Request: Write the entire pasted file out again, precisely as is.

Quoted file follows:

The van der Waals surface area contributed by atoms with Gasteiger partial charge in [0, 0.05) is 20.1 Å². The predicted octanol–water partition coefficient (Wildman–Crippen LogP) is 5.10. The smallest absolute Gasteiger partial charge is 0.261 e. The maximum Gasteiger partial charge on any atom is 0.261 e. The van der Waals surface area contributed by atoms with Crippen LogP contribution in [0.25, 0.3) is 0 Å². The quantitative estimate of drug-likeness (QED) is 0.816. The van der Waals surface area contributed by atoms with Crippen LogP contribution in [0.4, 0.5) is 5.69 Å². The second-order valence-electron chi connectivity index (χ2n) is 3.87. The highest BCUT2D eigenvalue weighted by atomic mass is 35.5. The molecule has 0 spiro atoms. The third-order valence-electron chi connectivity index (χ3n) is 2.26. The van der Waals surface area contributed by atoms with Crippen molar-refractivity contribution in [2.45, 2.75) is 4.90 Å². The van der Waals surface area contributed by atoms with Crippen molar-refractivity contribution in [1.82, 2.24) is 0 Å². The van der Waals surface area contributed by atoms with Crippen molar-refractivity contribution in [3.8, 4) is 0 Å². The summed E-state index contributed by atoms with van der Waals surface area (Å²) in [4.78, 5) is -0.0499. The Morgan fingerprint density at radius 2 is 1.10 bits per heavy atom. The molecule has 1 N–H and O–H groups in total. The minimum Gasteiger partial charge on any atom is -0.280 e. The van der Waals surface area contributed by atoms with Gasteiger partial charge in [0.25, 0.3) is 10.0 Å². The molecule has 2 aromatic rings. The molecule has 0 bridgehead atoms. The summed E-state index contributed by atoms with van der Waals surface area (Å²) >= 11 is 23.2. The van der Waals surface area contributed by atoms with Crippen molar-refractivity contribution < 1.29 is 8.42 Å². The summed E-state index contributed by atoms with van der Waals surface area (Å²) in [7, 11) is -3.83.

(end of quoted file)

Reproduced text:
The van der Waals surface area contributed by atoms with Gasteiger partial charge in [0, 0.05) is 20.1 Å². The predicted octanol–water partition coefficient (Wildman–Crippen LogP) is 5.10. The smallest absolute Gasteiger partial charge is 0.261 e. The maximum Gasteiger partial charge on any atom is 0.261 e. The van der Waals surface area contributed by atoms with Crippen LogP contribution in [0.25, 0.3) is 0 Å². The quantitative estimate of drug-likeness (QED) is 0.816. The van der Waals surface area contributed by atoms with Crippen LogP contribution in [0.4, 0.5) is 5.69 Å². The second-order valence-electron chi connectivity index (χ2n) is 3.87. The highest BCUT2D eigenvalue weighted by atomic mass is 35.5. The molecule has 0 spiro atoms. The third-order valence-electron chi connectivity index (χ3n) is 2.26. The van der Waals surface area contributed by atoms with Crippen molar-refractivity contribution in [2.45, 2.75) is 4.90 Å². The van der Waals surface area contributed by atoms with Crippen molar-refractivity contribution in [1.82, 2.24) is 0 Å². The van der Waals surface area contributed by atoms with Crippen molar-refractivity contribution in [3.8, 4) is 0 Å². The summed E-state index contributed by atoms with van der Waals surface area (Å²) in [4.78, 5) is -0.0499. The Morgan fingerprint density at radius 2 is 1.10 bits per heavy atom. The molecule has 1 N–H and O–H groups in total. The minimum Gasteiger partial charge on any atom is -0.280 e. The van der Waals surface area contributed by atoms with Gasteiger partial charge in [0.25, 0.3) is 10.0 Å². The molecule has 2 aromatic rings. The molecule has 0 bridgehead atoms. The summed E-state index contributed by atoms with van der Waals surface area (Å²) >= 11 is 23.2. The van der Waals surface area contributed by atoms with Crippen molar-refractivity contribution < 1.29 is 8.42 Å². The summed E-state index contributed by atoms with van der Waals surface area (Å²) in [7, 11) is -3.83.